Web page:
Commodity Trade Mantra

Posts Tagged ‘Negative Yields’

Gold Wins in 3 out of 4 Scenarios - None Bode Well for the Economy

If you think of gold, the only way gold loses is if normal business and private sector cycles come back. If that is the case, gold goes back 100 dollars per ounce. The other outcomes, deflation, stagflation, hyperinflation are good for gold. So gold wins in three out of four scenarios, but none of the three are particularly appealing. Here is why.

Most Asset Classes at All-Time Highs. Gold Yet 50% Below - Get It Now

The US dollar is at a multi-decade high, and both US stocks and bonds are at all-time highs. It’s generally not the greatest investment strategy in the world to buy assets at their all-time highs. Unlike stocks and bonds, gold is NOWHERE NEAR its all-time high, at least in US dollar terms. In fact gold can still appreciate nearly 50% before it breaks its previous price record. So?

Negative Yields On Global Government Debt Drives Gold Demand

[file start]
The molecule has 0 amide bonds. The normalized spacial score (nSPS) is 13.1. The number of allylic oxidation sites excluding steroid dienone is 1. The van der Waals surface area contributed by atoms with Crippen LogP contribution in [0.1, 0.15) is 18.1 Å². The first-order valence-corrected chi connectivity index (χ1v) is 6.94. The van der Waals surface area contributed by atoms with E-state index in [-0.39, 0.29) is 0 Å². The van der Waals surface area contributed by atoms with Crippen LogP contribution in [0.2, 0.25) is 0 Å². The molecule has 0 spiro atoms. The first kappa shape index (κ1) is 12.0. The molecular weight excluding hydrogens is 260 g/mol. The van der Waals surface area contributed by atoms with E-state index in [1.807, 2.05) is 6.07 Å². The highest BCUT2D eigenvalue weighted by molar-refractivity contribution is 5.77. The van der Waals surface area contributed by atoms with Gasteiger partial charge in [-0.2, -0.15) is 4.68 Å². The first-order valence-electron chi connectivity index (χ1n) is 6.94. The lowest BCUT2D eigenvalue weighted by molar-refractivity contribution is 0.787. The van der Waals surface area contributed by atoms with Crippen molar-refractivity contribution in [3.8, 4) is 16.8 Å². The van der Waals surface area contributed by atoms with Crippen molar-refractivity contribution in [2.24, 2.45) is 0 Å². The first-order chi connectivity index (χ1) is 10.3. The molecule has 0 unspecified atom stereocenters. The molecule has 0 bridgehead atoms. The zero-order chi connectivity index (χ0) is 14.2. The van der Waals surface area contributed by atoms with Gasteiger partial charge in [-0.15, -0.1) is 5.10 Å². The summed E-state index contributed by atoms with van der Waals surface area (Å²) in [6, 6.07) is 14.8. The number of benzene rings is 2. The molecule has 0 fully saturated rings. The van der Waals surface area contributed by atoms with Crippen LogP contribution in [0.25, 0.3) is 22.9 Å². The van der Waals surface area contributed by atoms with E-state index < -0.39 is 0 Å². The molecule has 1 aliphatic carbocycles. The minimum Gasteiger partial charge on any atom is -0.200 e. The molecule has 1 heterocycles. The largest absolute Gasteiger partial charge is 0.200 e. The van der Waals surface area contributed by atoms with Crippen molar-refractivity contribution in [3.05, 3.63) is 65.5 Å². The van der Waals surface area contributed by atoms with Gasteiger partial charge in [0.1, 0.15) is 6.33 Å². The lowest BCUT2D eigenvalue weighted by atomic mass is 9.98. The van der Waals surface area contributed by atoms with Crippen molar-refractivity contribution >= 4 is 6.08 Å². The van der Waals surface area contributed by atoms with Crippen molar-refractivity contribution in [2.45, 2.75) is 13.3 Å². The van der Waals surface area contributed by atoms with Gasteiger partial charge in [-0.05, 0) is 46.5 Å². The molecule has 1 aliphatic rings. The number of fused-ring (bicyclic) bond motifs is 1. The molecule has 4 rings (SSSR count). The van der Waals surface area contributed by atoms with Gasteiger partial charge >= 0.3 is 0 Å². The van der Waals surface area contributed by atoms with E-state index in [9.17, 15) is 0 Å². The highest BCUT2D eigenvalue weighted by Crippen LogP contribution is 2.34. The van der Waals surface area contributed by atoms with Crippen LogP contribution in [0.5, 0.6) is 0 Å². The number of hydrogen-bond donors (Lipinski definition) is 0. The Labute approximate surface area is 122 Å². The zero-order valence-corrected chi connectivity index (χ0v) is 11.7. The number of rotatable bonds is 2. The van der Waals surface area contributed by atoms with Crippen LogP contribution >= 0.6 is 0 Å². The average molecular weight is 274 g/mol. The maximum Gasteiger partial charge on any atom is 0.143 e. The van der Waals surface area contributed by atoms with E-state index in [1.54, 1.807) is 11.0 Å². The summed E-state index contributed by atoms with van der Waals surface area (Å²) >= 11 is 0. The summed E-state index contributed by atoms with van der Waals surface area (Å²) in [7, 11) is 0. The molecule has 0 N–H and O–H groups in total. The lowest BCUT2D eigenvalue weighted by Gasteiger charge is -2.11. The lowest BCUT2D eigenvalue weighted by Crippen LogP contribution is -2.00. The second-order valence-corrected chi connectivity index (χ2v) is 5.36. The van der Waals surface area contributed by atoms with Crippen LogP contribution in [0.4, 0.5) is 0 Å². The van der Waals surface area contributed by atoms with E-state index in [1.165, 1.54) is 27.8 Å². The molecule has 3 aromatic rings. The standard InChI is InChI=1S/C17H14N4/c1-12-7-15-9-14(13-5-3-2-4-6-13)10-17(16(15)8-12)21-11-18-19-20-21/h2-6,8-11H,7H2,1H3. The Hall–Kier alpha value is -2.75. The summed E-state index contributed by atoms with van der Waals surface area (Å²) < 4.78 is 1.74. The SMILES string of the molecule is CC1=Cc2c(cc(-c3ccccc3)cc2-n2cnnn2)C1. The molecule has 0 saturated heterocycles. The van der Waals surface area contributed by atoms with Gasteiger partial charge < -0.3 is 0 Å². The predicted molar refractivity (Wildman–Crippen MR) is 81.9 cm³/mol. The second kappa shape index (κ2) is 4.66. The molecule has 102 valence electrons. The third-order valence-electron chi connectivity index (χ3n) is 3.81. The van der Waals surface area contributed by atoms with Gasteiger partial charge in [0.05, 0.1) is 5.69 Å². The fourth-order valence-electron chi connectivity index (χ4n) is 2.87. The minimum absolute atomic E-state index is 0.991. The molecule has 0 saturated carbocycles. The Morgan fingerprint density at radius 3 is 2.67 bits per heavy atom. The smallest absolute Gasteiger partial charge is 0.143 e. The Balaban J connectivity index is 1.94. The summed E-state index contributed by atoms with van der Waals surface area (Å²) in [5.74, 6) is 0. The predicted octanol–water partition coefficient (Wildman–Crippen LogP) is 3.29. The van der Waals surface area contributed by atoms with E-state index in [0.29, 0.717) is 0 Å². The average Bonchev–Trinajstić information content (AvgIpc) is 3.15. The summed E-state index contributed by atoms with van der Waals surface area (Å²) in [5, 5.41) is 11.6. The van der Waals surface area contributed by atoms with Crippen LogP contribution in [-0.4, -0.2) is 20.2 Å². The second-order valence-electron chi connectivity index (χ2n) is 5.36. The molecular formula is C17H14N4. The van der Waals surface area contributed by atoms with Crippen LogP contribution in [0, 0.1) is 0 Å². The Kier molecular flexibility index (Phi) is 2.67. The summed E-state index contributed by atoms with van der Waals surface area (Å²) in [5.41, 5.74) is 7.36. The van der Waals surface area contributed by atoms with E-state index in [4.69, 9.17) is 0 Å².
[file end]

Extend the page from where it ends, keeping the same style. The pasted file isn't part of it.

It’s unprecedented that a third of all global government debt has negative yields. Which drives gold demand. Effectively what we’re seeing is people’s pensions being decimated because the policymakers have had very few if any alternatives left. It is in this environment that gold will help satisfy need. It’s more about protection of wealth rather than creation. That’s where gold plays.

Gold Price Must Rise, But Brexit Is Not The Reason Why it Should

The pain of negative yields & social chaos will be very long lasting & very good for gold. So, gold must go up, but Brexit is not one of the reasons why it should. In the short term there will likely be a correction in the gold price, creating an opportunity to trade. The market must take the price up for the right reasons, before one can be confident about the resilience of the advance.

Negative Interest Rates: Causes, Consequences and Ramifications

Negative interest rates are unprecedented and show how far we have gone off course in terms of policy related to money and credit markets. They are already having a tremendous effect in several European countries and Japan, and they may eventually be coming to the US. Negative rates hold significant future implications for gold as well.

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